A money order is a method of payment that can be purchased from entities such as banks and post offices, as well as some stores or other businesses. The purchase price is the dollar amount of the money order, as well as an issuing fee that can vary based on the dollar amount or where the order is purchased. Generally, money orders cannot exceed a specified dollar amount. For payments that exceed that amount, multiple money orders must be purchased. Once issued, money orders can be cashed or deposited like any other check.
Money orders can be a safer option than personal checks or cash payments. Unlike personal checks, money orders cannot bounce. This is because they represent an amount of money that has already been paid rather than a bank account that may or may not have the funds available. Further, money orders–such as those from the United States Postal Service–can come with a receipt that can prove their value if the money order is lost, stolen, or damaged. For payments that must be sent through the mail, this offers more security than a cash payment.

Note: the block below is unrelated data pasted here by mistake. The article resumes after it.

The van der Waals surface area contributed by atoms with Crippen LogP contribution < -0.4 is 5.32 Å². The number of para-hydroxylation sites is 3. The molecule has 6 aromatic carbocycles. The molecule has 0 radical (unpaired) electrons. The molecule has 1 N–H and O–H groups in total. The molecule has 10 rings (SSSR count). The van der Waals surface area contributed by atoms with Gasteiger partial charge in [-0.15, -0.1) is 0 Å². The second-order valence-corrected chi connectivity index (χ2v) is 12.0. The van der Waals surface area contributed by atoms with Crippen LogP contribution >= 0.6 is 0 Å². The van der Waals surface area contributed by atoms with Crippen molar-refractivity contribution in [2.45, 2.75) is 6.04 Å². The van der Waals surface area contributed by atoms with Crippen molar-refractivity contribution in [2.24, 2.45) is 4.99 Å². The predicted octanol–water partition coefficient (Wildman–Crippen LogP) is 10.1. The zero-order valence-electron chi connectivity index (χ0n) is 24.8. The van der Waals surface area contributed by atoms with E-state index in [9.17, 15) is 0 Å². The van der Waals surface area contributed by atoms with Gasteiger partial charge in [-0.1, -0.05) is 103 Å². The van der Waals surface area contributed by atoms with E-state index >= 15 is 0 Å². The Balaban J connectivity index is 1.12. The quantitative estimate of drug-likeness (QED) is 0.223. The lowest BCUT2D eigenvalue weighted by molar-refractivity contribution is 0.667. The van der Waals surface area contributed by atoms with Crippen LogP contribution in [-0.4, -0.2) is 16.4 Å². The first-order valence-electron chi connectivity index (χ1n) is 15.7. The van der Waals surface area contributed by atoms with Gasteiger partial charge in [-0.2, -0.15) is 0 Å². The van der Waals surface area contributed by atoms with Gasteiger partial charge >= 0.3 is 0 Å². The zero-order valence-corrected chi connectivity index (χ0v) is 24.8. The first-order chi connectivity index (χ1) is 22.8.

There are some possible disadvantages to using money orders, as it can be less convenient than other methods of payment and issuing fees can add up if multiple money orders are required. Further, money orders can be at risk of being used in scams. Some safer options exist, such as cashier’s checks. It is important to note that these potentially safer options are usually accompanied by higher issuing fees.
[Last updated in July of 2020 by the Wex Definitions Team]